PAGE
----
Thursday, February 24, 2011

Some job numbers perspective on economic PR blitz day

Today is Conservative economic pr blitz day: "More than 70 Conservative MPs, ministers, and senators will fan out across the country Thursday to push the virtues of their so-called Economic Action Plan." The Harper government that claims not to want an "opportunistic election" will act today as if there is actually an election underway. At our expense and on a grand scale. 

To mark the occasion and maybe to push back against some of the glowing accounts of government economic self-love, let's look at some job numbers as perspective! These are the numbers the government uses these days to fend off criticism of the Economic Action Plan (from Sun link):
"The government, though, shrugs off that kind of criticism by pointing to the latest job numbers. Statistics Canada says that 460,000 new jobs have been created since the depth of the recession in July, 2009 - that's the strongest job growth in the G7 - and the economy has grown now for five straight quarters. So far as jobs go, the economy is pretty much back to where it was before the recession.
But then there are the other troubling numbers that become apparent after a deeper look at the situation:
Employment has bounced back from the recession, but behind that rosier picture lies a labour market still in the midst of a painful healing process.
But today’s employment landscape looks dramatically different than it did before the downturn: The number of jobless people rose by 800,000 between October, 2008, and October of last year. More people are involuntarily working part-time, and long-term unemployment has surged – to nearly a quarter of jobless people, from 15 per cent before the downturn.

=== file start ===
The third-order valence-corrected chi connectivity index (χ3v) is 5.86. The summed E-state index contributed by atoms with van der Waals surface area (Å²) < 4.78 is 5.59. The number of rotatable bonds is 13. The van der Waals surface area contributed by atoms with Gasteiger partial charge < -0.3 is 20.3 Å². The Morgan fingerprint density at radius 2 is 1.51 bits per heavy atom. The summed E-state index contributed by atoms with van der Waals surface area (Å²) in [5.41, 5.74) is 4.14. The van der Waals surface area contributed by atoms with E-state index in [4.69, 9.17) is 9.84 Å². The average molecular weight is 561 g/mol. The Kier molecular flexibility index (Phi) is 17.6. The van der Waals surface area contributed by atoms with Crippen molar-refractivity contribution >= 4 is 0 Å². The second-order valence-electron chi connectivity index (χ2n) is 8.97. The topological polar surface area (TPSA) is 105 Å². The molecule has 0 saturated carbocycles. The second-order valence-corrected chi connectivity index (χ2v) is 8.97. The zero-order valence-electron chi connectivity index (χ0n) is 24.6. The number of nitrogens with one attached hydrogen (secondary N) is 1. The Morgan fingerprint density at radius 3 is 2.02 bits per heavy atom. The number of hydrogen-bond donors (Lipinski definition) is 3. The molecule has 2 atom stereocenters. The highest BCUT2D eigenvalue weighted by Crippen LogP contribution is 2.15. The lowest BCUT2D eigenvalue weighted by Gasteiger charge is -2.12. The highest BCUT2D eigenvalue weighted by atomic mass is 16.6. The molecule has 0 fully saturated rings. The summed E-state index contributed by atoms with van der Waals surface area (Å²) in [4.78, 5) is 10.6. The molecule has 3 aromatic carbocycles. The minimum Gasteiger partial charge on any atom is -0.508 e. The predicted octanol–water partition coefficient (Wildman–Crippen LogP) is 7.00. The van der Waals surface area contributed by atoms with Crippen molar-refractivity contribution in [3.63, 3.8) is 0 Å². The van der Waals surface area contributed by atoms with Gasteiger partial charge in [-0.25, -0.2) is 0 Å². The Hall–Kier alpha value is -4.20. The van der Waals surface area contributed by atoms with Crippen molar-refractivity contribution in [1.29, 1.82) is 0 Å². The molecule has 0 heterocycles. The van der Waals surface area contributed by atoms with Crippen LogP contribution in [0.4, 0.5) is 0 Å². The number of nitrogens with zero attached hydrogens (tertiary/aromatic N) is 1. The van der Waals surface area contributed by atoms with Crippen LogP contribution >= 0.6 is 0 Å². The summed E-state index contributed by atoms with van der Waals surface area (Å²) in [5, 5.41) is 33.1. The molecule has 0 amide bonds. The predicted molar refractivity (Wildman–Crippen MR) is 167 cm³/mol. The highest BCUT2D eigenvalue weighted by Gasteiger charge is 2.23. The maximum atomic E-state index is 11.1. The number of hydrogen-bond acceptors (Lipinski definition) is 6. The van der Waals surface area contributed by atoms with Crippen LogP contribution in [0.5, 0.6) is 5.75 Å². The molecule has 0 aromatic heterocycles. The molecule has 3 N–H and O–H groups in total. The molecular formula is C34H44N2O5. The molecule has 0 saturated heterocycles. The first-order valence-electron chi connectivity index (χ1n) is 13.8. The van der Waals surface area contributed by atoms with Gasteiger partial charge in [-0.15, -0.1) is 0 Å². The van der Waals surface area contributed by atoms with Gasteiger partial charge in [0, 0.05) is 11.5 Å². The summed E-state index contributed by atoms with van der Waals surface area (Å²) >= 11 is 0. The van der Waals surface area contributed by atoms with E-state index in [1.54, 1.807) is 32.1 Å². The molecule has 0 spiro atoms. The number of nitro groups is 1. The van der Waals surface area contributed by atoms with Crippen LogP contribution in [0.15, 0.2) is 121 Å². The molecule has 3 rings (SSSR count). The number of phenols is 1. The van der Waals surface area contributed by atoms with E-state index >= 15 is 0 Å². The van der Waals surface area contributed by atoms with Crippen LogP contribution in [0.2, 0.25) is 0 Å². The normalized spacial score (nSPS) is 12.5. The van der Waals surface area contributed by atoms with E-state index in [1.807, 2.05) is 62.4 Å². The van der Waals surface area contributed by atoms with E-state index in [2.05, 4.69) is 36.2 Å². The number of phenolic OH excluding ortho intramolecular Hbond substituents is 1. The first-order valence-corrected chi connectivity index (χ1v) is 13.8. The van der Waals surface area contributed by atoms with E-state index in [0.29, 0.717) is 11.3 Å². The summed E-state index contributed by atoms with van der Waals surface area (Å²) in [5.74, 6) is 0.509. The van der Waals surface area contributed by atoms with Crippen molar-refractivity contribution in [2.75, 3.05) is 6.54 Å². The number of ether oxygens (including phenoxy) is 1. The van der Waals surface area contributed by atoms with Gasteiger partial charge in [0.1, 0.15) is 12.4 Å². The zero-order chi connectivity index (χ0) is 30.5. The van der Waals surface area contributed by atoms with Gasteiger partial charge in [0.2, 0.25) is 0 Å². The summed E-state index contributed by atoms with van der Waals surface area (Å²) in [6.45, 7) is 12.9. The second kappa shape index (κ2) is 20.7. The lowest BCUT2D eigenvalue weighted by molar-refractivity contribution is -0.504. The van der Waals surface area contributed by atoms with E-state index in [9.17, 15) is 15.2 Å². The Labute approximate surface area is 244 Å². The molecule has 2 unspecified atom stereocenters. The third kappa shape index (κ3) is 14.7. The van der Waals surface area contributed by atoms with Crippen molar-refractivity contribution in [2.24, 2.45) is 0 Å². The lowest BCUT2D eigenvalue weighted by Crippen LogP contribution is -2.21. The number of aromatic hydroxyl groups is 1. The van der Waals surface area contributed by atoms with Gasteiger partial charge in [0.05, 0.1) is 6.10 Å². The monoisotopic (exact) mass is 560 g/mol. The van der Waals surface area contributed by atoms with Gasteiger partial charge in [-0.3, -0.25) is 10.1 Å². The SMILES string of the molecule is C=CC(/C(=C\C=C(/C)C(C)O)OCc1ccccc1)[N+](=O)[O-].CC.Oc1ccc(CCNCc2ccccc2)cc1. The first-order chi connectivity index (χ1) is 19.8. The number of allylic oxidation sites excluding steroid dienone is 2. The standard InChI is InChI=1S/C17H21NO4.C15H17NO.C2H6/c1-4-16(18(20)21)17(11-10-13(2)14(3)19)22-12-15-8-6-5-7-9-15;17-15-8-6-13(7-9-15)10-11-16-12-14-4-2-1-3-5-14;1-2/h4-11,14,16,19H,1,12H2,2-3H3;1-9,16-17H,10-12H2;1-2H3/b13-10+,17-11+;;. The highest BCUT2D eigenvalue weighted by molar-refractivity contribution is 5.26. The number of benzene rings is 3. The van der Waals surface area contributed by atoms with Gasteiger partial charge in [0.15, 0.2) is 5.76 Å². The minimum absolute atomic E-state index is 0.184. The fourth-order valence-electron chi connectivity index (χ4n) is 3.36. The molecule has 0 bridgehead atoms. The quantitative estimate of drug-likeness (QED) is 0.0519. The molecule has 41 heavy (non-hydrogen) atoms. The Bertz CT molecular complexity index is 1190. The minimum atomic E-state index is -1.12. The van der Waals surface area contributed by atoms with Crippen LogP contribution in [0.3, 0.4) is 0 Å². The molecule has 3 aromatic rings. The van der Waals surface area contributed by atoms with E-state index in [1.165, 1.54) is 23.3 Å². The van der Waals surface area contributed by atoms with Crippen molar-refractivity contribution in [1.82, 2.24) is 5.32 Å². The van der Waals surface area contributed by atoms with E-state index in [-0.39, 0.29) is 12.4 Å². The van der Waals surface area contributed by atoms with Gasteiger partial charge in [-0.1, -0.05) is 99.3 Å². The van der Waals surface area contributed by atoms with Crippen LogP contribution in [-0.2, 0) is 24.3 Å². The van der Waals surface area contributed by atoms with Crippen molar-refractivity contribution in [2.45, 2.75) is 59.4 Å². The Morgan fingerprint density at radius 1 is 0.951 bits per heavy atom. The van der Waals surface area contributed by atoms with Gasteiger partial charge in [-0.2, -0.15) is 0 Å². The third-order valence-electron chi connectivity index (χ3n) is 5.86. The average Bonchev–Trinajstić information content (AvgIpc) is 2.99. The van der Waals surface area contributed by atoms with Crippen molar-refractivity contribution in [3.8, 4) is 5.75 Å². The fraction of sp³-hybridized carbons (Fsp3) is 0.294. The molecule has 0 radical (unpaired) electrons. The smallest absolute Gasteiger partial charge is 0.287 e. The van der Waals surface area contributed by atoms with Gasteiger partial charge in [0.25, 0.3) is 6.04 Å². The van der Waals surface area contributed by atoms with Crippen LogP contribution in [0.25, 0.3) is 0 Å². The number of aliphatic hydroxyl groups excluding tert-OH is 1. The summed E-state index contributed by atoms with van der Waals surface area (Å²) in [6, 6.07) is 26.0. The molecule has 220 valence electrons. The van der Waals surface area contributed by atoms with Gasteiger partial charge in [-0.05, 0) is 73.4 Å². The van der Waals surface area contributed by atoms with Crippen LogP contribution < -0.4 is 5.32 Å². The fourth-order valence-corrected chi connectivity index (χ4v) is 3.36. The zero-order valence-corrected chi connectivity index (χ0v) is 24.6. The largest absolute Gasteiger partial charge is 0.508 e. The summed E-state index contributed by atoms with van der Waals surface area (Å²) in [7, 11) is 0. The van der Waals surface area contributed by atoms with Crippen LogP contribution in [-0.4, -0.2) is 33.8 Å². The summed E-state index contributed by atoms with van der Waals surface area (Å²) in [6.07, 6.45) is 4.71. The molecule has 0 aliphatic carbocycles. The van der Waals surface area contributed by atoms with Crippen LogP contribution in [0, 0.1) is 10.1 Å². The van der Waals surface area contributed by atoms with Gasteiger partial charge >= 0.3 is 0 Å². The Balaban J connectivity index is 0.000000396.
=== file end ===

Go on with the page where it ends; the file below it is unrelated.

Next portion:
Canada’s official jobless rate has ebbed to 7.8 per cent. But a broader measure, which captures discouraged workers and involuntary part-timers and is also known as the “underutilization” rate, was 10 per cent in October, 2010 – not much improved from a year earlier.
There were 113,000 fewer full-time positions in October, 2010, than two years prior, and the number of involuntary part-time workers swelled by 20 per cent in the two years.
The number of “non-participants” in the labour market rose by nearly half a million people, with students and seniors accounting for the bulk of that gain.
Those numbers from the Globe report are found in the original source, the Statistics Canada study released yesterday, "Inside the labour market downturn" (see also full article).

Employment is a key indicator of the economic health of the nation and the stats as presented by the government deserve that extra context. What is the government's plan to deal with the still substantial numbers of jobless and the loss of full-time jobs, i.e., the higher paying ones? What is the plan beyond the one that is in our rear view mirror? Will there be any questions allowed at any of the stage managed and very pretty events today? Consider that last one a rhetorical question.

Maybe they all should be at work solving such matters rather than blitzing the country with all the photo ops and patting themselves on the back.